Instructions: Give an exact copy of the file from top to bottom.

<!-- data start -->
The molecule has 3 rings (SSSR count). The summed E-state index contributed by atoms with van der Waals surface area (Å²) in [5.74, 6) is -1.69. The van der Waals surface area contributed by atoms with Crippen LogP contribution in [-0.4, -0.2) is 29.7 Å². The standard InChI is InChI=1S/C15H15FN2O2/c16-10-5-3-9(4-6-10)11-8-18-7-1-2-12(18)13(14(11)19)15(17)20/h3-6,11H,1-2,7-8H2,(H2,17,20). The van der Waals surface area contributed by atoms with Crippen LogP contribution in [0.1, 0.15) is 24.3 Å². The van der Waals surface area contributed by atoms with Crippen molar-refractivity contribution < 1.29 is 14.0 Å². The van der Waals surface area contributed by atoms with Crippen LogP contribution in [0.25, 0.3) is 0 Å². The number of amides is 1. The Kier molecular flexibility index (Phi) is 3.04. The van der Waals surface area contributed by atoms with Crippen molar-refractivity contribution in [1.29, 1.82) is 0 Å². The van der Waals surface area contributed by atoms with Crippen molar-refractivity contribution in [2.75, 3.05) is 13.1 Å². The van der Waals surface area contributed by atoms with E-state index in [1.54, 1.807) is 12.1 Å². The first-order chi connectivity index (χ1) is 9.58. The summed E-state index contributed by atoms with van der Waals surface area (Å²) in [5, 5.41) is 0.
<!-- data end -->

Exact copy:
The molecule has 3 rings (SSSR count). The summed E-state index contributed by atoms with van der Waals surface area (Å²) in [5.74, 6) is -1.69. The van der Waals surface area contributed by atoms with Crippen LogP contribution in [-0.4, -0.2) is 29.7 Å². The standard InChI is InChI=1S/C15H15FN2O2/c16-10-5-3-9(4-6-10)11-8-18-7-1-2-12(18)13(14(11)19)15(17)20/h3-6,11H,1-2,7-8H2,(H2,17,20). The van der Waals surface area contributed by atoms with Crippen LogP contribution in [0.1, 0.15) is 24.3 Å². The van der Waals surface area contributed by atoms with Crippen molar-refractivity contribution < 1.29 is 14.0 Å². The van der Waals surface area contributed by atoms with Crippen LogP contribution in [0.25, 0.3) is 0 Å². The number of amides is 1. The Kier molecular flexibility index (Phi) is 3.04. The van der Waals surface area contributed by atoms with Crippen molar-refractivity contribution in [1.29, 1.82) is 0 Å². The van der Waals surface area contributed by atoms with Crippen molar-refractivity contribution in [2.75, 3.05) is 13.1 Å². The van der Waals surface area contributed by atoms with E-state index in [1.54, 1.807) is 12.1 Å². The first-order chi connectivity index (χ1) is 9.58. The summed E-state index contributed by atoms with van der Waals surface area (Å²) in [5, 5.41) is 0.